Android malware carries Windows snooping app
Kaspersky is reporting on malware found in the Google Play store that is loaded with more than just Android malware. The trick in this case is to covert the smartphone into a version of a rather traditional vector for PC malware.
The "Superclean" application and its twin "DroidCleaner" offer themselves as phone clean-up applications which will boost your smartphone's performance by clearing out old data. All the "cleaners" apparently do when run is show all the running services and then step through restarting all the applications on the phone. But behind the scenes it is a different story: the app moves on to quietly download three files and save them as "autorun.inf", "folder.ico" and "svchosts.exe" in the root directory of the SD card. Now the phone is ready to infect any PC that it is plugged into when in USB drive emulation mode – if, of course, it still autoruns removable media, and will trigger the running of "svchosts.exe". In current versions of Windows though, autorun is disabled so the attack should only be a threat to users running older unpatched operating system versions.
Kaspersky says that what was found in the svchosts.exe was in fact what it labels Backdoor.MSIL.Ssucl.a. Ssucl.a is "not a particularly sophisticated piece of malware". Using the free NAudio library code, the malware sets itself up to monitor the default audio recording device and then listens in. When it hears audio it automatically records it and then encrypts it and uploads it to an FTP server. It is far from clear what an attacker would have to gain though from thousands of audio snippets from an assortment of un-targeted computer users.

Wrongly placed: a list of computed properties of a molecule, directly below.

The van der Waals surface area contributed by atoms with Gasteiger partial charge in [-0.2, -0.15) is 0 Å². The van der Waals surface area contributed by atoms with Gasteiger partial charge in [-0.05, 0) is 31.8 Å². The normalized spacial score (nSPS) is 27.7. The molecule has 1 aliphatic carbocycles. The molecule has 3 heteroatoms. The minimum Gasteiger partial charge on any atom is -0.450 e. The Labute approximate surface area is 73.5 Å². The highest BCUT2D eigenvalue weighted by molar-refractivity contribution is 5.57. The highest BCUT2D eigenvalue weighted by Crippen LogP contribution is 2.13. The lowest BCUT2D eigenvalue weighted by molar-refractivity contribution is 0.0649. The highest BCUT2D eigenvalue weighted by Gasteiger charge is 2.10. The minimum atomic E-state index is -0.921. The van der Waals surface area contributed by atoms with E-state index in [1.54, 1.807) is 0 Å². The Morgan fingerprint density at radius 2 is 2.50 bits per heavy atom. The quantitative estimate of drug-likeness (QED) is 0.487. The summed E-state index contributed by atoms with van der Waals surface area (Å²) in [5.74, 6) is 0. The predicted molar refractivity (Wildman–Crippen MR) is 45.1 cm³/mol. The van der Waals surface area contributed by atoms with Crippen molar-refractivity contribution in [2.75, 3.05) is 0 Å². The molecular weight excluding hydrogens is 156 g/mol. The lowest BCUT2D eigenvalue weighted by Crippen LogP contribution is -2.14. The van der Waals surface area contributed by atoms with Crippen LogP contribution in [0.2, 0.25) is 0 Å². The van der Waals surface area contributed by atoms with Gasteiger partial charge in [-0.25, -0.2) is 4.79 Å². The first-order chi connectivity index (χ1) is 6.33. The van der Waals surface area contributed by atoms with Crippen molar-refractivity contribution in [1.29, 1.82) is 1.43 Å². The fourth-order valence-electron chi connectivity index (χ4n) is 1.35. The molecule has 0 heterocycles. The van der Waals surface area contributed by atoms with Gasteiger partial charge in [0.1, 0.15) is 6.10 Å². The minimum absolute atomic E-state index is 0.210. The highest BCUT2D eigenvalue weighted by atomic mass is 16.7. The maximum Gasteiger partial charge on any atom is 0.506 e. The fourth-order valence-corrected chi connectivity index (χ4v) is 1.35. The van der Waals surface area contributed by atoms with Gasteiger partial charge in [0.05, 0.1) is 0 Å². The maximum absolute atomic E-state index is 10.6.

Source: Kaspersky The Android app itself offered numerous features for malware masters. For example, it could enable Wi-Fi, gather device information or open arbitrary links in the browser. SMS messages were particularly vulnerable as it could not only send them, but also upload all received SMS messages or delete them. Its information-stealing capabilities included either uploading the contents of the SD card or an arbitrary file or folder to the master server or uploading all the contacts, photos and coordinates on the phone to that server.
Apart from noting that this was one of the more extensive ranges of functionality in a mobile app, Kaspersky was not clear whether this was done after the user had granted permission to the app to carry out these functions, and did not elaborate on any command and control networks used by the "Superclean" or "DroidCleaner" apps.
Both apps have been removed from the Google Play store but may, of course, appear in other less trustworthy app stores. That both apps appeared to have the signature functionality of malware but were not picked up by Google's own defences should though be a concern for Android users.